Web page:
How celebrity footballers can help reduce prejudice against minorities – podcast

In the latest episode of Discovery, an ongoing series via The Conversation Weekly podcast, we hear about recent research that showed how a Muslim celebrity footballer helped reduce Islamophobia.

When Mohamed Salah joined Liverpool football club in 2017, he quickly became the Premier League team’s star player. As Liverpool went from success to success, fans embraced the Egyptian footballer, who is a practising Muslim. They even invented new songs about him, including the refrain: “If he scores another few then I’ll be Muslim too.”

For Salma Mousa, a political scientist at Yale University in the US, Salah’s popularity presented an opportunity to study a psychological hypothesis called the parasocial contact theory. This suggests that mass exposure to celebrities from minority groups can improve tolerance towards them.

Mousa wanted to know: “Does exposure to Mo Salah reduce Islamophobia and reduce prejudice toward Muslims?” When Mousa and her colleagues designed a suite of experiments to answer that question, they reported what they called the “Mo Salah effect”.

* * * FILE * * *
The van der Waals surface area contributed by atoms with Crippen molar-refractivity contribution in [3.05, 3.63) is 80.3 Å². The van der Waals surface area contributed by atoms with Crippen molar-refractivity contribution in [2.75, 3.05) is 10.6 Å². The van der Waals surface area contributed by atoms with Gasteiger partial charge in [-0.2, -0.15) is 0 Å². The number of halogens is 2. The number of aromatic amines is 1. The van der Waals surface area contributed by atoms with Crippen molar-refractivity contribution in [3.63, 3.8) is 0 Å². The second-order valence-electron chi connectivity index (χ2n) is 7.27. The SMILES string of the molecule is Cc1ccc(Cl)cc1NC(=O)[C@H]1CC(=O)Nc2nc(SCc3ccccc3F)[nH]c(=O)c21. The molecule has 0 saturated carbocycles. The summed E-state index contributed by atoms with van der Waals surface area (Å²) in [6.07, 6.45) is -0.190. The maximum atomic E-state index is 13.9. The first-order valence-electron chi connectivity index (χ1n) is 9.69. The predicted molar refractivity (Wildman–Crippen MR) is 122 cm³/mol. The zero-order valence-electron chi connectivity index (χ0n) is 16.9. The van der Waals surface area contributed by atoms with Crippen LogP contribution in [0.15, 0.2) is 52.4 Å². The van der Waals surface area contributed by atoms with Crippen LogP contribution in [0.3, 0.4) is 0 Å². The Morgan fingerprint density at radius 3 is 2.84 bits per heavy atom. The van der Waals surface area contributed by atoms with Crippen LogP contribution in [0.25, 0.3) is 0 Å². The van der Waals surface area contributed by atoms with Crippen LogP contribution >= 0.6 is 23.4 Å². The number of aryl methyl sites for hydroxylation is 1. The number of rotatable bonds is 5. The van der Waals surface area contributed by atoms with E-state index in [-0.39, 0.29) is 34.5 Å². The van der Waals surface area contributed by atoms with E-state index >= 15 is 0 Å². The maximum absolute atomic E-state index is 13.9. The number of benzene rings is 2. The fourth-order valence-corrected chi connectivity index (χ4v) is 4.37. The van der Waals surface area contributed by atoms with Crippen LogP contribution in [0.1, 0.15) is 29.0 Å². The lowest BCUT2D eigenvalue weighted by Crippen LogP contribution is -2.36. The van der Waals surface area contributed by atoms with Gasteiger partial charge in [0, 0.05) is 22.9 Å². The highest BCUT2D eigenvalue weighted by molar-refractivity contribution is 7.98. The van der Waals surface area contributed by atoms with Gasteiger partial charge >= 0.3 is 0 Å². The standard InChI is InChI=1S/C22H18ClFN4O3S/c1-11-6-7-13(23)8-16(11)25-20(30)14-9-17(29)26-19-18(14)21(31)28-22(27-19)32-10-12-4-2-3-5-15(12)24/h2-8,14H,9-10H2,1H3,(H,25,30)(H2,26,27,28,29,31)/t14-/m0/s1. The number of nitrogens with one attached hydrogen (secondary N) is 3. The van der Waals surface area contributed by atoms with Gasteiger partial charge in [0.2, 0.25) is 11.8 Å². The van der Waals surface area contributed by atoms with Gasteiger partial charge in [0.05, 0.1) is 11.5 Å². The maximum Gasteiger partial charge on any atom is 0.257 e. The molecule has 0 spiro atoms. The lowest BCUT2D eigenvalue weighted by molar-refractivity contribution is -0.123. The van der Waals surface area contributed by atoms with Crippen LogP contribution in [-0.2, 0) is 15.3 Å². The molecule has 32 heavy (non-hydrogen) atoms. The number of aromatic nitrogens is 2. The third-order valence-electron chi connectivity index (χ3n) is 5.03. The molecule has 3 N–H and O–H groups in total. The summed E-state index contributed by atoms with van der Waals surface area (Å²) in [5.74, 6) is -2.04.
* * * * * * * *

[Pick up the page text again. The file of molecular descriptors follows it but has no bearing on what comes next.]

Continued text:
Listen to the full episode to hear Mousa explain their findings, and what they’re looking into next. Follow The Conversation Weekly wherever you get your podcasts for more episodes of Discovery series every couple of weeks.

Promotional image for podcast
Promotional image for podcast

Listen to episodes of Discovery by searching for The Conversation Weekly wherever you listen to podcasts.

This episode was produced and written by Gemma Ware with sound design by Eloise Stevens. Mend Mariwany and Katie Flood are also producers on the show. Our theme music is by Neeta Sarl. The clip of football chanting in this episode is via The Redmen TV on YouTube.

You can find us on Twitter @TC_Audio, on Instagram at theconversationdotcom or via email. You can also sign up to The Conversation’s free daily email here. A transcript of this episode will be available soon.

Listen to The Conversation Weekly via any of the apps listed above, download it directly via our RSS feed, or find out how else to listen here.

This article is republished from The Conversation under a Creative Commons license. Read the original article.

The Conversation
The Conversation

Salma Mousa has received funding from the Institute for Research in the Social Sciencees lab at Stanford University.